‘Time’ fea­tures Tsai on cover

Mag­a­zine calls Tsai fron­trun­ner for ‘Chi­nese’ demo­cratic leader


Demo­cratic Pro­gres­sive Party ( DPP) Chair­woman and 2016 pres­i­den­tial con­tender Tsai Ing­wen ( ) was fea­tured in the cover story of the Asia edi­tion of Time Mag­a­zine pub­lished yesterday.

The cover could give Tsai pres­tige yet its de­scrip­tion of Tai­wan as a “Chi­nese democ­racy” in the cover head­line also points to the chal­lenge in cross- strait pol­icy faced by the “Tai­wan-cen­tric” can­di­date.

In Time’s ar­ti­cle, re­porter Emily Rauhala, who is based in Bei­jing, ac­com­pa­nies Tsai, the DPP chair­woman, from break­fast time (in which Tsai shows off her cu- linary skills by pre­par­ing a meal from lo­cally sourced in­gre­di­ents) to her var­i­ous cam­paign stops through­out the day. Time por­trayed Tsai as “the early fron­trun­ner” in the 2016 pres­i­den­tial elec­tion with a “proudly, de­fi­antly, Tai­wan-cen­tric” pol­icy out­look in which she calls for a new model that weans the is­land’s high-tech econ­omy from its de­pen­dence on China.

Aside from not­ing Tsai’s un­likely rise as the DPP’s stan­dard bearer fol­low­ing a se­ries of elec­toral defeats, the DPP chair­woman’s per­sonal brand­ing as a cal­cu­lated thinker was seen as hav­ing lim­ited res­o­nance ini­tially un­til her emo­tional con­ces­sion speech in 2012 af­ter the presi- den­tial elec­tion loss to in­cum­bent Ma Ying-jeou gal­va­nized sup­port­ers when she asked them “not to lose heart.” Tsai, who de­scribed her­self as “quite ad­ven­tur­ous,” was also shown to have a witty sense of hu­mor.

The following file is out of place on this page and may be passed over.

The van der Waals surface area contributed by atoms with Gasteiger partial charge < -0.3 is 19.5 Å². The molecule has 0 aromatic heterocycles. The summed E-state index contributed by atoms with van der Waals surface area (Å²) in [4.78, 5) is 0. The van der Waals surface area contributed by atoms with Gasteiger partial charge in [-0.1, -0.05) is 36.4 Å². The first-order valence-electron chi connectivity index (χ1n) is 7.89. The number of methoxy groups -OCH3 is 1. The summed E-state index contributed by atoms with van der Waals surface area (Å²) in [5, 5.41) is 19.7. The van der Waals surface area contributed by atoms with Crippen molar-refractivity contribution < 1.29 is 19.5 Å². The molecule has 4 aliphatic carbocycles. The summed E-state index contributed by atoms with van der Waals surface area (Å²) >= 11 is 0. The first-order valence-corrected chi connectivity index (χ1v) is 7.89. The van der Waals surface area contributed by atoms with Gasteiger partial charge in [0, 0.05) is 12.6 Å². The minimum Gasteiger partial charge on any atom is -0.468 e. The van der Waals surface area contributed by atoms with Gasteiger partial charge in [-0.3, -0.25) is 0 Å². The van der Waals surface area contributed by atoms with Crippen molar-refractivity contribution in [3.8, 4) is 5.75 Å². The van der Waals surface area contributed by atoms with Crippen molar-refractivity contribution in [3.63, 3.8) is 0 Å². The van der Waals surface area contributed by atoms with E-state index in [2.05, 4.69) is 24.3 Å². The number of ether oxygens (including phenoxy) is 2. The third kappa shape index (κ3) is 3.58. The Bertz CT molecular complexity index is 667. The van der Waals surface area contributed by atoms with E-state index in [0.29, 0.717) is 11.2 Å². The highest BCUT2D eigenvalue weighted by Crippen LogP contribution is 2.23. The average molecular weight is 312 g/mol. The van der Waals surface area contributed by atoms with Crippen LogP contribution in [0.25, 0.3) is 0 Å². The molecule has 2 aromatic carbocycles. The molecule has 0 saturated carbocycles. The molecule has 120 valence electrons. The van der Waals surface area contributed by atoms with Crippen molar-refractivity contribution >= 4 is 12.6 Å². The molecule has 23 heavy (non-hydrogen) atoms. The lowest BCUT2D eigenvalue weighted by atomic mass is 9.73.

Chal­lenge in Eco­nomic Pol­icy


How­ever, just as Tsai has been crit­i­cized by her op­po­nents and ear­lier by in­flu­en­tial U.S. aca­demics with ties to pol­i­cy­mak­ers for the vague­ness in her pro­posed cross-strait pol­icy, the re­port also ac­knowl­edged that Tsai faced chal­lenges in for­mu­lat­ing a new eco­nomic model that in­cludes the cor­po­rate world with­out go­ing against the more tra­di­tional DPP China- skep­tic sup­port base.

“Our chal­lenge is to pro­duce some­thing that is sen­si­ble to both sides with­out be­ing con­sid­ered as a traitor to the friends we used to be with when we were an op­po­si­tion party,” Tsai said in the ar­ti­cle, while seem­ing to re­fer to the DPP’s sta­tus as op­po­si­tion party in the past tense.

The Time story, how­ever, does al­lude to the po­ten­tial salience of Tsai’s more con­ser­va­tive at­ti­tude to­ward the role of China’s la­bor­in­ten­sive econ­omy on Tai­wan’s in­no­va­tion-fu­eled econ­omy that is nev­er­the­less de­pen­dent on lower la­bor costs with the grow­ing dis­af­fec­tion of the is­land’s youth as sym­bol­ized in last year’s Sun­flower Move­ment.

Tsai, in an­swer­ing ques­tions from lo­cal media with re­gard to the high- pro­file Time fea­ture, said that her in­ten­tion was to “al­low the in­ter­na­tional com­mu­nity to un­der­stand how the peo­ple of Tai­wan want to pro­tect demo­cratic val­ues.” She added that she was very pleased that the mag­a­zine chose to high­light the value of Tai­wan’s demo­cratic val­ues on

its cover.

Tsai Not Con­crete Enough: Hung

Deputy Leg­isla­tive Speaker and likely Kuom­intang pres­i­den­tial can­di­date Hung Hsiu-chu told Time that she did not be­lieve Tsai to be a “strong op­po­nent.” As Tsai’s most likely op­po­nent in the race, Hung also re­it­er­ated crit­i­cism to­ward the DPP chair­woman’s def­i­ni­tion of the “sta­tus quo” in re­la­tions be­tween Tai­wan and China.

Re­fer­ring to yesterday’s pub­li­ca­tion fea­tur­ing Tsai, Hung said that it was “very good,” though she ques­tioned Tsai’s “new model” for Tai­wan, say­ing that a na­tion’s leader needed more sub­stan­tive ideas rather than “con­struct­ing sen­tences full of ad­jec­tives only.”

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